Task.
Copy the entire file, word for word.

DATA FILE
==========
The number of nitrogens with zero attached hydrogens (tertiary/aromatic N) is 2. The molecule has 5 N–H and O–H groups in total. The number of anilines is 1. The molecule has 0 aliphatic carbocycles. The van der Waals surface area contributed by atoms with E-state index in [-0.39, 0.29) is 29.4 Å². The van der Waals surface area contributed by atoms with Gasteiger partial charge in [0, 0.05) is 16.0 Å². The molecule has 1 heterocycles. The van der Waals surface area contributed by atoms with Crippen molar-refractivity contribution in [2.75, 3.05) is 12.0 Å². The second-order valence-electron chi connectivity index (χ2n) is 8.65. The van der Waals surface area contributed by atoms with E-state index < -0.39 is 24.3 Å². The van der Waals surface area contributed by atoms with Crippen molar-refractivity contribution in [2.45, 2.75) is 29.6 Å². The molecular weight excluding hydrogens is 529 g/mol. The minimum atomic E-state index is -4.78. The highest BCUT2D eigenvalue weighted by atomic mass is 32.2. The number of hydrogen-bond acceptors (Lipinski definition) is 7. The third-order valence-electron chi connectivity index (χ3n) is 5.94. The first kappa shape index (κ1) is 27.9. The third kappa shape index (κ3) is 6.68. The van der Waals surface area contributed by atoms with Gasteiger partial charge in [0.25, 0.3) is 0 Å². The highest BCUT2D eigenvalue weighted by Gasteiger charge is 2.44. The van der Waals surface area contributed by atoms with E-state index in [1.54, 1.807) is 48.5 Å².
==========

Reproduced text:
The number of nitrogens with zero attached hydrogens (tertiary/aromatic N) is 2. The molecule has 5 N–H and O–H groups in total. The number of anilines is 1. The molecule has 0 aliphatic carbocycles. The van der Waals surface area contributed by atoms with E-state index in [-0.39, 0.29) is 29.4 Å². The van der Waals surface area contributed by atoms with Gasteiger partial charge in [0, 0.05) is 16.0 Å². The molecule has 1 heterocycles. The van der Waals surface area contributed by atoms with Crippen molar-refractivity contribution in [2.75, 3.05) is 12.0 Å². The second-order valence-electron chi connectivity index (χ2n) is 8.65. The van der Waals surface area contributed by atoms with E-state index < -0.39 is 24.3 Å². The van der Waals surface area contributed by atoms with Crippen molar-refractivity contribution in [2.45, 2.75) is 29.6 Å². The molecular weight excluding hydrogens is 529 g/mol. The minimum atomic E-state index is -4.78. The highest BCUT2D eigenvalue weighted by atomic mass is 32.2. The number of hydrogen-bond acceptors (Lipinski definition) is 7. The third-order valence-electron chi connectivity index (χ3n) is 5.94. The first kappa shape index (κ1) is 27.9. The third kappa shape index (κ3) is 6.68. The van der Waals surface area contributed by atoms with Gasteiger partial charge in [0.25, 0.3) is 0 Å². The highest BCUT2D eigenvalue weighted by Gasteiger charge is 2.44. The van der Waals surface area contributed by atoms with E-state index in [1.54, 1.807) is 48.5 Å².